Jinhae, a cozy, seaside town snuggled in the southwest corner of Korea’s Gyeongsang province, hosts the queen of all cherry blossom festivals: the Jinhae Gunhangje Festival. Each year, around the first week of April, Jinhae is blanketed in the pink petals, and the hundreds of thousands of visitors that come to stroll among them.
While this is a must-see during Korea’s spring months, the problem with planning a whole trip around the blossoms is that they can be pretty illusive. It’s mother nature, and the blossoms come as they please and leave just as quickly. If you’re stuck scrambling last minute to catch the famous blossom festival, here are some tips on how to get there, must-sees and must-eats.
Kobus is Korea’s premier site for booking bus seats online. Even if you’ve waited until the last week, most international visitors don’t know about Kobus, so seats will still be free. This is especially true if you head to Jinhae’s neighboring cities of Masan or Changwon. From Masan, buses run non-stop to Jinhae town center, and aren’t that crowded. While unfortunately you need a Korean credit card to buy online tickets, you can check the website for seat availability at any time. Head to the station a few hours early to snag a seat.
Korea Train eXpress (KTX) has a train from cities all over Korea that goes to cities nearby Jinhae – Masan and Changwon. While KTX train tickets are a little pricer, about an hour is cut off the trip. The best part? Unlike like Kobus, anyone can book KTX tickets online. Here’s a little secret: buy a standing room ticket if all the seats are booked. You may end up standing for a bit of the ride, but if someone doesn’t show up or gets off early, that seat’s yours! And these spots rarely sell out, even last minute. From the train station to Jinhae, you can either take a taxi, starting at about KRW15,000 (US$13) or the city buses (Jinhae ↔ Changwon: 150, 751, 752; Jinhae ↔ Masan: 160, 162, 760) at about 1,500 won (US$1). Sound complicated? No sweat. The city buses are fairly easy to navigate if you’ve got Google Maps, the right bus number and some common sense.
If you’re feeling swanky, take a flight into Gimhae Airport and snag a city bus two hours over to Jinhae. This is the priciest option, but it’ll do the trip in record time. Any Korean Air flight will do.
Located in the heart of Jinhae, this iconic blossom-lined stream is the stuff fairytales are made of. While the small boardwalk and bridges over the stream get pretty crowded, the foot traffic is always moving and there’s plenty of space to walk on the parallel streets. So, whip out those selfie sticks, because the stream of love is the prime spot. And make sure to wander back here at night to experience the stream in all of it’s lit-up glory.
The small station, no longer in service, is the crowning joy of the festival. The KoRail train stands stationary in a picturesque tunnel of cherry blossoms. Because it’s farther away from the city, the blossom trees out here are older and much larger. Grab a snack and head over to one of the stages to sway under a canopy of pink blossoms to the sweet music of the busking musicians.
Jinhae Train Track
If you’re feeling adventurous, put on your walking shoes, skip the taxi fare and trek the abandoned train track to the Gyeonghwa train station recommended above. This track, fairly unknown (or not braved) by tourists, sits raised above the city. While you hop along the track, take a few moments every now and then to take in the views of the water and cherry blossom-dotted mountains. Breathe in the quiet sea air, and soak up the space away from the crowds.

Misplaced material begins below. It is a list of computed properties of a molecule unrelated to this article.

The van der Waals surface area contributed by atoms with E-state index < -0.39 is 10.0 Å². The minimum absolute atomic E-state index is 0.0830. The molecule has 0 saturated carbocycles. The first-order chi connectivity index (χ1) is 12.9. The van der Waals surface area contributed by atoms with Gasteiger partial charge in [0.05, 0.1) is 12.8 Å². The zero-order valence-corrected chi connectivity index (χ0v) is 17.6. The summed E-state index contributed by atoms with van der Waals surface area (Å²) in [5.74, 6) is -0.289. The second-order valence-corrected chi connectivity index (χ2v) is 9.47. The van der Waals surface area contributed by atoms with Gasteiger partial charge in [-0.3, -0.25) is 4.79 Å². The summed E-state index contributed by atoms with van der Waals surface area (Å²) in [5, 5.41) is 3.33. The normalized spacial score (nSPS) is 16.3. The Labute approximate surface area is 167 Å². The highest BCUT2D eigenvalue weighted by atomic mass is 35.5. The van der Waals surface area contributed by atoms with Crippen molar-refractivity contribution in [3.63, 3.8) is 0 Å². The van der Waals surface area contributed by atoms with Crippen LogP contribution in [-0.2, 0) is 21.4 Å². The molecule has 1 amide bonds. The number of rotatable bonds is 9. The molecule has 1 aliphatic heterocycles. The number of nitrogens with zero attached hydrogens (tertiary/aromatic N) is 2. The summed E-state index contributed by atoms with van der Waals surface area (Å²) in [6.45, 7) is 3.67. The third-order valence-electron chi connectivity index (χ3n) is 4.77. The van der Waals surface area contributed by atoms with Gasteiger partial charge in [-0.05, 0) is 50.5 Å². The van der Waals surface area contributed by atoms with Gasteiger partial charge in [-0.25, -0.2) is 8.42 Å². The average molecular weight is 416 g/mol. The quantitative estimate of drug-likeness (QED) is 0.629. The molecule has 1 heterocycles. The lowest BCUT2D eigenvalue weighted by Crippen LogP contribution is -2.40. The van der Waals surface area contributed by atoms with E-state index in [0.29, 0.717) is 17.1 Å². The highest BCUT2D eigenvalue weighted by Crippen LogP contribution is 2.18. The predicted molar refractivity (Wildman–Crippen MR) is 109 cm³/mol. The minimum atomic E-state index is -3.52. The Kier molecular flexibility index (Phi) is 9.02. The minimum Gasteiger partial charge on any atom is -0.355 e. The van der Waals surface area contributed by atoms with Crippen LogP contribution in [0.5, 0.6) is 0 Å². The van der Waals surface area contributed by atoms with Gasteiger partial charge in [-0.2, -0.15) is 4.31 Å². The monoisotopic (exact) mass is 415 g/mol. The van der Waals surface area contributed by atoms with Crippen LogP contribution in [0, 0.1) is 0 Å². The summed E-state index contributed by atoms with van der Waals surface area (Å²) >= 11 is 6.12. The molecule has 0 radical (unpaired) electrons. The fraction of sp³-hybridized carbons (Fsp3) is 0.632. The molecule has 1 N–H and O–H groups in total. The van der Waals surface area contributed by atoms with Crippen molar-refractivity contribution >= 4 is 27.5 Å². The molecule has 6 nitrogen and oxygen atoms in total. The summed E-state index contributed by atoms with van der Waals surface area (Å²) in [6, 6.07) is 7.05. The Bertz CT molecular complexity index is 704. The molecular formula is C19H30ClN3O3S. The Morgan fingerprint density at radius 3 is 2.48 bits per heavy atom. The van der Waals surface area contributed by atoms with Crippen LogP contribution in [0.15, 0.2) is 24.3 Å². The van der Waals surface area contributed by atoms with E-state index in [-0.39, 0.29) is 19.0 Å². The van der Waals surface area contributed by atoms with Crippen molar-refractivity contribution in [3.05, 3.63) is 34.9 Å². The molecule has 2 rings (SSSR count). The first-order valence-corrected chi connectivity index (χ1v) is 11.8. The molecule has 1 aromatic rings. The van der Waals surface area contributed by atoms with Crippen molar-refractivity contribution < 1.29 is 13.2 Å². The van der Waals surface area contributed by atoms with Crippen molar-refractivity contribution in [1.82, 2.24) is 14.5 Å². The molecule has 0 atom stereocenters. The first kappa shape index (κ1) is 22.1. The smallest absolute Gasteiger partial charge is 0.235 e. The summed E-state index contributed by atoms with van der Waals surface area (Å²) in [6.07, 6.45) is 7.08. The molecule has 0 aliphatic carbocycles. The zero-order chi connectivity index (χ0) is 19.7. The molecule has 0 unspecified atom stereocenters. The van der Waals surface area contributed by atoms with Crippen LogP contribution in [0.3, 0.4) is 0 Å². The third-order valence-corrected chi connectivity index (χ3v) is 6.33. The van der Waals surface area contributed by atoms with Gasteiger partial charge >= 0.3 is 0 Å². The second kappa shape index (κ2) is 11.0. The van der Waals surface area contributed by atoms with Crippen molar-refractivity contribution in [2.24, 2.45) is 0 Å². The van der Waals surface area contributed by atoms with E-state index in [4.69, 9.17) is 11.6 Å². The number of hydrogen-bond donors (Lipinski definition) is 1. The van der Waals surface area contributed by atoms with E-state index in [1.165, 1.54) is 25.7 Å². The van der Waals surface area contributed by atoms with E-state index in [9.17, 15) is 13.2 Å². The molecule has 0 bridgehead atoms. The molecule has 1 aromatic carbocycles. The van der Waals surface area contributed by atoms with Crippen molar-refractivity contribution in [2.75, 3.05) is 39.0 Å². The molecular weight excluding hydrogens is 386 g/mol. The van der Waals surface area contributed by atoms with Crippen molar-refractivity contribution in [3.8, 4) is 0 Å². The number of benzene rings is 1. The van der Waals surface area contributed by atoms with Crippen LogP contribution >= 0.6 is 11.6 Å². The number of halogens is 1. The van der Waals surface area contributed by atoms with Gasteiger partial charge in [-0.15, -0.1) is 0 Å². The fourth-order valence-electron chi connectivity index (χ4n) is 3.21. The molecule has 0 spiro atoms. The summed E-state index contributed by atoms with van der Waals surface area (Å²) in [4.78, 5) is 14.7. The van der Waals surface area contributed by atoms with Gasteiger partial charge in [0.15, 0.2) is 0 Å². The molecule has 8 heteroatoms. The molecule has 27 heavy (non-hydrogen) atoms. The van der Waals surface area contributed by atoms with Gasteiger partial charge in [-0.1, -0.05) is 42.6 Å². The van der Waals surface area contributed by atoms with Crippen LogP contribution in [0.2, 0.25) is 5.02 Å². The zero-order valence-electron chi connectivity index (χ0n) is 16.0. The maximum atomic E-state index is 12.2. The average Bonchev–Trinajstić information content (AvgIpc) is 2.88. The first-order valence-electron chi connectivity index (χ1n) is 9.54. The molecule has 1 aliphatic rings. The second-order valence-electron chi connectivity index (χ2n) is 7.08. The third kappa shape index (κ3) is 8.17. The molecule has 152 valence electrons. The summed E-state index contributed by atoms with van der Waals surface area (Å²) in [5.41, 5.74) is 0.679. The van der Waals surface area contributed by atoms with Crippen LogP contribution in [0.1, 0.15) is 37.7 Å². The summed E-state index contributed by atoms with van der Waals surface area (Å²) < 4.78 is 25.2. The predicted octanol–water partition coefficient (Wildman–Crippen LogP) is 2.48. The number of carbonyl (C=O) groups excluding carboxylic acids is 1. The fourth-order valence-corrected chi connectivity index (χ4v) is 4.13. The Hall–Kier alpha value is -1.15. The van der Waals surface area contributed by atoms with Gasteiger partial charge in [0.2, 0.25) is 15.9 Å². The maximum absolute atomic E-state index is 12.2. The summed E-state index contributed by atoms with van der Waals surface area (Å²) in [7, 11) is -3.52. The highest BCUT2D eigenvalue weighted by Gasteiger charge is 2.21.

The Korea Naval Academy and Naval Base
Jinhae Gunhangje also couples as a naval festival, taking place in the sites which make this port city thrive. Usually restricted to the public, the Naval Base and Academy are accessible during the time of the Jinhae Gunhangje Festival. Don’t miss the life-size model of the turtle ship designed by Admiral Yi or the Korean War-era Gangwon war ship.
No matter if you’re there during the last days of the festival or days before, there is no shortage of food vendors lining the blossoming streets. While these guys do dish up traditional foods such as chicken skewers, fish cakes and tteokbokki, you’ll also find the street eats that make this festival famous.
Cherry blossom burgers
Not far off from the blossom burger McDonald’s made for Japan, this little guy sports a pink, blossom-flavored bun and blossom-scented mayonnaise. Find them at GS25 along Jungwon Rotary.
Cherry blossom mojito
While sweeter than your typical mojito, this refreshing drink still boasts a bit of tang. Topped with a blossom garnish, and pumped with cherry blossom extract, it’s got the perfect pink hue.
Cherry blossom ice cream
While not all versions come blossom-decorated, cherry blossom ice cream is a festival must, no matter the presentation. Make sure to pick up the sweet treat; it’s as pink as the trees it’s based on.
These spiral-cut potatoes are deep fried to golden perfection and held together with a skewer. Try out the onion, cheese, or honey flavors, and keep a lookout for the ones with the giant hot dog twirled inside.
As if deep-fried hot dogs weren’t enough, South Koreans also cover them in crinkle-cut fries and douse them with ketchup to make tokkebi.
If your sweet tooth is feeling a little adventurous try out Korea’s traditional egg bread. This fluffy little snack is served warm with a boiled egg baked on top.
While these unique cones may conjure up some crude images, don’t knock it ’til you try it. The famous ice cream canes can be found in troves across the festival and are filled to the brim with sweet soft serve.